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Pacific Dunes

By: Jeff Wallach

Appeared in May/June 2001 LINKS

When it comes to golf course architecture, opinions run rampant and absolutes are few. That said, there is no debating the single Most Important Decision in the annals of American course design. It happened in 1917, when Samuel F.B. Morse tore up a subdivision plan for the waterfront acreage where Pebble Beach Golf Links now sits.

Morse’s spiritual descendant, Mike Keiser, took a similarly enlightened path at Bandon Dunes Resort on the Oregon coast. Ignore the short-term business plan; try to build a little something for the ages.

In lieu of publicity, Keiser let himself reach higher—toward the lofty realm of myth. His original Bandon Dunes 18 attained that starry status, and now there’s another course alongside it: Pacific Dunes.

“I’ve been to a lot of great golf courses and I’m amazed at how few really sing,” says Keiser, a soft-spoken visionary who amassed a fortune in the recycled greeting card business before turning to golf. “Most of the truly wonderful courses—outside of Scotland and Ireland—are expensive or inaccessible. But the spirit of golf abides with the public golfer. I wanted to build a great golf course for the avid public golfer that would truly sing.”

Keiser entrusted the first layout to an architect David MacLay Kidd, who had never even designed a golf course on his own before. For Pacific Dunes, Keiser chose Tom Doak, author of two books on course design, architect of a dozen carefully crafted layouts, and widely unpopular in the business for his outspoken criticisms of other course designers.

Although the new course resides adjacent to Bandon Dunes, it’s entirely different, not only in architectural style but in topography, as well. While seven holes play along the ocean, a number of inland holes journey in and around humongous dunes clad in gorse and beach grasses.

Dunes define this course the way they distinguish Pete Dye’s work at Whistling Straits. (Doak, along with his extraordinarily talented shaper Jim Urbina, trained under Dye.) But Bandon’s dunes weren’t trucked in from Idaho; they’ve lain here for centuries, bearing the brunt of countless winds and storms.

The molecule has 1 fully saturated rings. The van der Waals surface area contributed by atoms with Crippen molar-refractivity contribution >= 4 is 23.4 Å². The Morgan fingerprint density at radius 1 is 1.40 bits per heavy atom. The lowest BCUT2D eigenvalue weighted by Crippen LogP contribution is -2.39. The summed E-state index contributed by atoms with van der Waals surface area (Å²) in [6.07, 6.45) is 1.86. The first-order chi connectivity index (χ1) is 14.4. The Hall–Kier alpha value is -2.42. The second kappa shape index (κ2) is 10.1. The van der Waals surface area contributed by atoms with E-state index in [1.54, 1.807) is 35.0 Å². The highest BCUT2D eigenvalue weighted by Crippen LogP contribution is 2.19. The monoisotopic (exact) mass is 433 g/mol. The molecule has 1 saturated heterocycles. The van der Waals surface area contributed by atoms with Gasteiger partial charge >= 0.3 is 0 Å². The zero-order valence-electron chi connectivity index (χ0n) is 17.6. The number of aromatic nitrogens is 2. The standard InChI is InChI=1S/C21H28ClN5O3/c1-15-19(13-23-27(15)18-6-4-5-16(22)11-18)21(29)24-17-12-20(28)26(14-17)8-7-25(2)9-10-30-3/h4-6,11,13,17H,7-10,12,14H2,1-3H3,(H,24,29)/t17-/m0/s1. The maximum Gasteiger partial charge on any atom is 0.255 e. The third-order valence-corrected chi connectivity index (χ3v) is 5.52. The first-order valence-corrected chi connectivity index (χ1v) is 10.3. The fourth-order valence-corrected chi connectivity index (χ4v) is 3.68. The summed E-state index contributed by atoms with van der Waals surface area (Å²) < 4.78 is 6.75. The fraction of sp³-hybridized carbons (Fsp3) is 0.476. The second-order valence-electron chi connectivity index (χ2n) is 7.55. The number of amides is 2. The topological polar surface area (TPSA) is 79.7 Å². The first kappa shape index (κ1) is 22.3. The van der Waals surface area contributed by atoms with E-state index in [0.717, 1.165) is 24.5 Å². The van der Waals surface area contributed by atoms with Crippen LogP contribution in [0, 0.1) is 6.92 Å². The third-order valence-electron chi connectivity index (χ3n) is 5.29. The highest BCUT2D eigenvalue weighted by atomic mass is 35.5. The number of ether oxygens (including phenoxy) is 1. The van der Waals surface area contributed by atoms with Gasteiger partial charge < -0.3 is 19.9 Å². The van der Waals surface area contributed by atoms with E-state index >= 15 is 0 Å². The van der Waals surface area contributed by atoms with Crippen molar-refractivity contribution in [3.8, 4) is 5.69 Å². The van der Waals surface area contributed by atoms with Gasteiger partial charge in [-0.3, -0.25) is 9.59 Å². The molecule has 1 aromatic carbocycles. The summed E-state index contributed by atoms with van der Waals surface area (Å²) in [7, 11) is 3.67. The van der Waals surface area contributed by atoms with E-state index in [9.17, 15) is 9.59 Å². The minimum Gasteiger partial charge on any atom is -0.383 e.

If Bandon Dunes keens the woof and whorl of a true Scottish links, Pacificis its Irish cousin: deep and rich as the perfect pint of Guinness, sweet as Irish cream, lively as a fiddle jig played in the back room of a warm tavern.

The course opens amid pines and inland dunes. The sinuous 1st fairway rises in cresting green humps, then folds down toward a flattish green tucked into a dune that flows like a lava dome. Movements throughout the course are liquid—alternately as sweeping and forceful as whitewater and as slow as Yorkshire pudding.

On the first two holes, drives toward the left side of the fairway allow clear views of the greens, an early reminder that accurate positioning will remain important throughout the round. By the 3rd hole, the topography spills wide to reveal a sylvan valley marked by bunkers anchored in the emerald rivers of fairway that flow to and from the sea.

The 4th, the first oceanside hole, frolics for 460 yards along cliffs 100 feet above crashing surf to a green that totters on the precipice, as if one more golf ball might send the whole thing tumbling to the beach below. At the 316-yard 6th, the fairway licks between high mounds to a narrow, elevated green that drops steeply on both sides.

The back nine begins with two oceanside par 3s—205 yards threaded downhill toward the Pacific, then 145 yards along seaside bluffs to a green camouflaged in dune-colored grasses. Number 13 may be Pac Dunes’ best hole. Here you tee off across cliffs toward a green that lies 440 treacherous yards away. At the 345-yard, risk-reward 16th, green moguls roll like some fantastically skewed ski run. The finishing hole, which can play as long as 660 yards, is a puzzlement of angles and prodigious bunkers defending both fairway and green.

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